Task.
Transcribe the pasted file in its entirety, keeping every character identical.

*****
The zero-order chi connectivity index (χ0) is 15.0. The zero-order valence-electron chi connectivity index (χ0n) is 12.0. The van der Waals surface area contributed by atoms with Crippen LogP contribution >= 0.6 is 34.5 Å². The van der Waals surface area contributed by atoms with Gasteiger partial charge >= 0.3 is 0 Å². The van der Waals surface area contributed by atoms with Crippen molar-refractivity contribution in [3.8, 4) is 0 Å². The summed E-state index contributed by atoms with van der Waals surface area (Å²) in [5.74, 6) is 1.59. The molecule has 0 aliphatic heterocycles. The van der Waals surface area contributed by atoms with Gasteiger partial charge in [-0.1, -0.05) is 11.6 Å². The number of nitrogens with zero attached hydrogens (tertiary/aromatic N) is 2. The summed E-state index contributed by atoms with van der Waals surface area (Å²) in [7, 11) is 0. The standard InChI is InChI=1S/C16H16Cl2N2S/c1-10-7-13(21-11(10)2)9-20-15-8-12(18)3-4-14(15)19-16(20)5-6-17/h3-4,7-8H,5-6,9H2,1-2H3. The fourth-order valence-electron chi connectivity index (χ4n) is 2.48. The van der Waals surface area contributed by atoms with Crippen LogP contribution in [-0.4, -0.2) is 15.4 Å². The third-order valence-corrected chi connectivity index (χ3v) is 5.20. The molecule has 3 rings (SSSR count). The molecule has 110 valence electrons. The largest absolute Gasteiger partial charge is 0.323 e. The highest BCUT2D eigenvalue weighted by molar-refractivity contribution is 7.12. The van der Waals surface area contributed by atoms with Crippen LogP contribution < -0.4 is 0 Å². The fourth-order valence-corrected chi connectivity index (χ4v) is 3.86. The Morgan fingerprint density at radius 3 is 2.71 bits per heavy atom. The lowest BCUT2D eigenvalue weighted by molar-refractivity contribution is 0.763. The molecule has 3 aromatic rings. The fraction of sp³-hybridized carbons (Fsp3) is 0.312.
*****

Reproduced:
The zero-order chi connectivity index (χ0) is 15.0. The zero-order valence-electron chi connectivity index (χ0n) is 12.0. The van der Waals surface area contributed by atoms with Crippen LogP contribution >= 0.6 is 34.5 Å². The van der Waals surface area contributed by atoms with Gasteiger partial charge >= 0.3 is 0 Å². The van der Waals surface area contributed by atoms with Crippen molar-refractivity contribution in [3.8, 4) is 0 Å². The summed E-state index contributed by atoms with van der Waals surface area (Å²) in [5.74, 6) is 1.59. The molecule has 0 aliphatic heterocycles. The van der Waals surface area contributed by atoms with Gasteiger partial charge in [-0.1, -0.05) is 11.6 Å². The number of nitrogens with zero attached hydrogens (tertiary/aromatic N) is 2. The summed E-state index contributed by atoms with van der Waals surface area (Å²) in [7, 11) is 0. The standard InChI is InChI=1S/C16H16Cl2N2S/c1-10-7-13(21-11(10)2)9-20-15-8-12(18)3-4-14(15)19-16(20)5-6-17/h3-4,7-8H,5-6,9H2,1-2H3. The fourth-order valence-electron chi connectivity index (χ4n) is 2.48. The van der Waals surface area contributed by atoms with Crippen LogP contribution in [-0.4, -0.2) is 15.4 Å². The third-order valence-corrected chi connectivity index (χ3v) is 5.20. The molecule has 3 rings (SSSR count). The molecule has 110 valence electrons. The largest absolute Gasteiger partial charge is 0.323 e. The highest BCUT2D eigenvalue weighted by molar-refractivity contribution is 7.12. The van der Waals surface area contributed by atoms with Crippen LogP contribution < -0.4 is 0 Å². The fourth-order valence-corrected chi connectivity index (χ4v) is 3.86. The Morgan fingerprint density at radius 3 is 2.71 bits per heavy atom. The lowest BCUT2D eigenvalue weighted by molar-refractivity contribution is 0.763. The molecule has 3 aromatic rings. The fraction of sp³-hybridized carbons (Fsp3) is 0.312.